Some time was devoted to define an appropriate period of time for this analysis. To begin with, this effort was constrained by data availability: Whereas WTI at Cushing provides daily oil prices for the period 01/02/1986 – 12/30/2009, Brent offers such information for the period 05/20/1987 – 12/30/2009 only. Secondly, from 1986 or 1987 up to 1999 oil prices averaged each year no more than 24,53 dollars a barrel or 23,76 dollars a barrel (depending on the data utilized), but from 2000 on they started to climb and would never come back to previous figures. However, 1998 was an atypical year since it reflected the lowest values for both complete series. So it appeared reasonable to establish 1998-2009 as the period of analysis for this study.
 Using a longer period of time (1986-2009), both yearly average oil prices and volatility show numbers above their corresponding total averages during the last 6 years.
 See Hella Engerer and Manfred Horn, “Natural Gas Vehicles: An Option for Europe”, Energy Policy, Vol. 38, pp. 1017-1029, 2010.
 As of now, there is no information on lithium requirement per kWh in Li-air batteries. However, since they use lithium for both their anode and cathode, chances are they will require more lithium per kWh overall than Li-ion batteries. This is also endorsed by the fact that the lithium utilized in the anode is metallic lithium. Under these circumstances, one can wonder whether this will place additional pressure on the supply of lithium in the world in about a decade or so.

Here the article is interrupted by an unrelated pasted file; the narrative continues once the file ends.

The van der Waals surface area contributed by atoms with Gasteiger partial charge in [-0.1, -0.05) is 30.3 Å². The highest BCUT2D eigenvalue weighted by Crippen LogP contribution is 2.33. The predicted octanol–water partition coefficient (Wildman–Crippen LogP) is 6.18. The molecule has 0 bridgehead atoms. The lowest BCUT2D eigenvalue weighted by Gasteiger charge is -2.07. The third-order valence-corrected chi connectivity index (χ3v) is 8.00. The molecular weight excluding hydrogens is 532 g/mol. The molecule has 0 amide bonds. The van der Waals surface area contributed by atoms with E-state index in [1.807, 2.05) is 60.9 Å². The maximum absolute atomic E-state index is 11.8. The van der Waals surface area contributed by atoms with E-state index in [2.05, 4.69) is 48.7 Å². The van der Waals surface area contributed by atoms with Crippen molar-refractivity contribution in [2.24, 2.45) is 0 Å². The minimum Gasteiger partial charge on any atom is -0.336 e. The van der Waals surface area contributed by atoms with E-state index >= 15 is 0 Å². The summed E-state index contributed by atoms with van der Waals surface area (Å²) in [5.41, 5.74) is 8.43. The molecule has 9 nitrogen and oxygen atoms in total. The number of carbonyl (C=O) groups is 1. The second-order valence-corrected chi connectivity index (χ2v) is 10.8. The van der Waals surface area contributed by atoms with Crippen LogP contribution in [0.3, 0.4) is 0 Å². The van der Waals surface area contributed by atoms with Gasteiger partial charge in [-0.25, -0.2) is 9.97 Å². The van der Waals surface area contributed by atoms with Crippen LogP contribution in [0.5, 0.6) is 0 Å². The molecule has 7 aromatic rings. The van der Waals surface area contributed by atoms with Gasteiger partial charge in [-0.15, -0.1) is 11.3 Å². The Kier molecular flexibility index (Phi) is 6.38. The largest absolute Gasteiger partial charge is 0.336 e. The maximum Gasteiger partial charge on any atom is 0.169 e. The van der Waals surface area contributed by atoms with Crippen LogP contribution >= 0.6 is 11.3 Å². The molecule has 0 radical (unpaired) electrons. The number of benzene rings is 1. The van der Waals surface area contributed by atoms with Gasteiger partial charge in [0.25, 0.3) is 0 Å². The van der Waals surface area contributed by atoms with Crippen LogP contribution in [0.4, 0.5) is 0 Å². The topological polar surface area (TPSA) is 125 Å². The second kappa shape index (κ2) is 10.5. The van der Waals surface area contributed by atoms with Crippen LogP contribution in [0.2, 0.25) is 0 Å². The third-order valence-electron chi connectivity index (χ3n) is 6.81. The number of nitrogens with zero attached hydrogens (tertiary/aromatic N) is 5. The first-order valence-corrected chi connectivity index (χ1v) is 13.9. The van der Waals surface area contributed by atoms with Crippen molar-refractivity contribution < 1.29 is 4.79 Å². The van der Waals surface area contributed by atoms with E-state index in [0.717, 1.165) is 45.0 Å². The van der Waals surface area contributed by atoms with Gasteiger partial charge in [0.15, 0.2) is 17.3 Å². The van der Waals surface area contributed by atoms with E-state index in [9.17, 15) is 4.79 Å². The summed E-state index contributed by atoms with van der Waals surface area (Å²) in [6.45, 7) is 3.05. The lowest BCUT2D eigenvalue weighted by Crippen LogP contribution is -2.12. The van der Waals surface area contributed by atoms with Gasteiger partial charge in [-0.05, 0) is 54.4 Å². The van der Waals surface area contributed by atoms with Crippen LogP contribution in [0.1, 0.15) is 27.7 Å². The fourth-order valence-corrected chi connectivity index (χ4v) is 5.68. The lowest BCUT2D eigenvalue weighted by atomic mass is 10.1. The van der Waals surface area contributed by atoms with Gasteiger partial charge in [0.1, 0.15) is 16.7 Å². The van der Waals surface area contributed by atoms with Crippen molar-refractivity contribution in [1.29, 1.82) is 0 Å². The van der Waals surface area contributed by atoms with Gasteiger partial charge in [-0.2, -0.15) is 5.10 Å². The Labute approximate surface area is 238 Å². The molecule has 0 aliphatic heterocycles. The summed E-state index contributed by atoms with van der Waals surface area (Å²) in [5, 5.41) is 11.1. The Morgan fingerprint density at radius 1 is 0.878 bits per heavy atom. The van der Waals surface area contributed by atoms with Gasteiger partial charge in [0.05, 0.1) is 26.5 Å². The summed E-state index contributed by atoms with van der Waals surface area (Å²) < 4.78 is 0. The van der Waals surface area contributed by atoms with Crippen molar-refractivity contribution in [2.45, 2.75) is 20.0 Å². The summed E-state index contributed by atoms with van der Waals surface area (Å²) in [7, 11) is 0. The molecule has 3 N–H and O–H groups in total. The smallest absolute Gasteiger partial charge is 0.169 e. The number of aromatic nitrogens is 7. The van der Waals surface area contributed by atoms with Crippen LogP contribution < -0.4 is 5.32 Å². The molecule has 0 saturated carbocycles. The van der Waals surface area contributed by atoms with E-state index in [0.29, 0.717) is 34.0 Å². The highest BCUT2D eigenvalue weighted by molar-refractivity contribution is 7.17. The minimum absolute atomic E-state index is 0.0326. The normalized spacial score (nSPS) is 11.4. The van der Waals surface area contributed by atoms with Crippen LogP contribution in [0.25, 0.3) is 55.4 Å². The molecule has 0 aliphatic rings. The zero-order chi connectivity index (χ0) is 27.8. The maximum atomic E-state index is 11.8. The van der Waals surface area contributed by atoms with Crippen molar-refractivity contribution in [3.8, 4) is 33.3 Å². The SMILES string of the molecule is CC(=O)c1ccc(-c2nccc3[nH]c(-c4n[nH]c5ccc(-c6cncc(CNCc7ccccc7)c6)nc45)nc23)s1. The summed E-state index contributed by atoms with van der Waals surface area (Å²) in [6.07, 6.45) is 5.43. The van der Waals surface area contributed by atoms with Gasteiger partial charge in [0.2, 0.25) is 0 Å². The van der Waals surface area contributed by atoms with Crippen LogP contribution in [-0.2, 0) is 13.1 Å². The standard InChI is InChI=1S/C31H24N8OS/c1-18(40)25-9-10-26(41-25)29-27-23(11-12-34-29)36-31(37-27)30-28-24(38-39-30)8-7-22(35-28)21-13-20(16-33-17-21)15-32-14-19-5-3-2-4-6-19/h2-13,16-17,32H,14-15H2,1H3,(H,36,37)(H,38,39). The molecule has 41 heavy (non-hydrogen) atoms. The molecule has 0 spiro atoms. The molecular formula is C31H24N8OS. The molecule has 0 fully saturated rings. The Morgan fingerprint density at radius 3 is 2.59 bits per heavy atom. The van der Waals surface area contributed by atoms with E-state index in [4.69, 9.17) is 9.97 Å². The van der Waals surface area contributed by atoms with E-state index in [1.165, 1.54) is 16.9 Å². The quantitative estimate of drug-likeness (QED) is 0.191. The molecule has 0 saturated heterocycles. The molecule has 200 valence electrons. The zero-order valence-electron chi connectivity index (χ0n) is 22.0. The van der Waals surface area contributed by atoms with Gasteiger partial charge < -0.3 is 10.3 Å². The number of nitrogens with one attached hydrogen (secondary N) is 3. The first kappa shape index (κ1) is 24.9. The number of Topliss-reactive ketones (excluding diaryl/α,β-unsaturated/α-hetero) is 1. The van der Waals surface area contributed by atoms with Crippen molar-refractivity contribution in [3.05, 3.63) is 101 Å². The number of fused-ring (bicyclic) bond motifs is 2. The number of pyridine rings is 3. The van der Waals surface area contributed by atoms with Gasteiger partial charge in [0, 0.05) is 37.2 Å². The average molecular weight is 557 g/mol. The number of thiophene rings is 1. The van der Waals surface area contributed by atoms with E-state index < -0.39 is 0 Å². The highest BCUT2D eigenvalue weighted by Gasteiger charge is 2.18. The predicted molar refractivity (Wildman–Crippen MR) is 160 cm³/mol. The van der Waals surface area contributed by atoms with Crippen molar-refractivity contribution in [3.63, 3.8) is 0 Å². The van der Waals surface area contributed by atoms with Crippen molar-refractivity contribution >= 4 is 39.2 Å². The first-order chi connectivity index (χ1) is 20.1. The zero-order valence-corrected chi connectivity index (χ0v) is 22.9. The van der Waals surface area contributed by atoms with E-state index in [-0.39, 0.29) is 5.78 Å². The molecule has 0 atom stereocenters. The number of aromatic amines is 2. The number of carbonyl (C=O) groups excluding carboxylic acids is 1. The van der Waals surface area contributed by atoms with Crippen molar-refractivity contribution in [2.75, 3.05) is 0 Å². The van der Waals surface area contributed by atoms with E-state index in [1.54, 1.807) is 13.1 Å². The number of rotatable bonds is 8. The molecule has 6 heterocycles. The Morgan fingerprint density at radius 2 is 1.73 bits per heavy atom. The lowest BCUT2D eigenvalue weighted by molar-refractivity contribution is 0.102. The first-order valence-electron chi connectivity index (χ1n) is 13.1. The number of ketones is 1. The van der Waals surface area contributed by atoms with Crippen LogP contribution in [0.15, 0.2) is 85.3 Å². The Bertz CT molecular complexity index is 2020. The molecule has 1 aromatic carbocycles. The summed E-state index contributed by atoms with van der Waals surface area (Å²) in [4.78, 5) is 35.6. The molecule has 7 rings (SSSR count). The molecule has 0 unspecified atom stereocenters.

See Juan Carlos Zuleta, “The Obama Audit Task Force and the Volt”, EV World.Com, April 18, 2009; Juan Carlos Zuleta, “The Illusion of Lithium Batteries?”, EV World.Com, April 22, 2009; Juan Carlos Zuleta, “Critiquing John Petersen´s ´The Plug-in-vehicle-scam”, Seeking Alpha.Com, May 04 2009.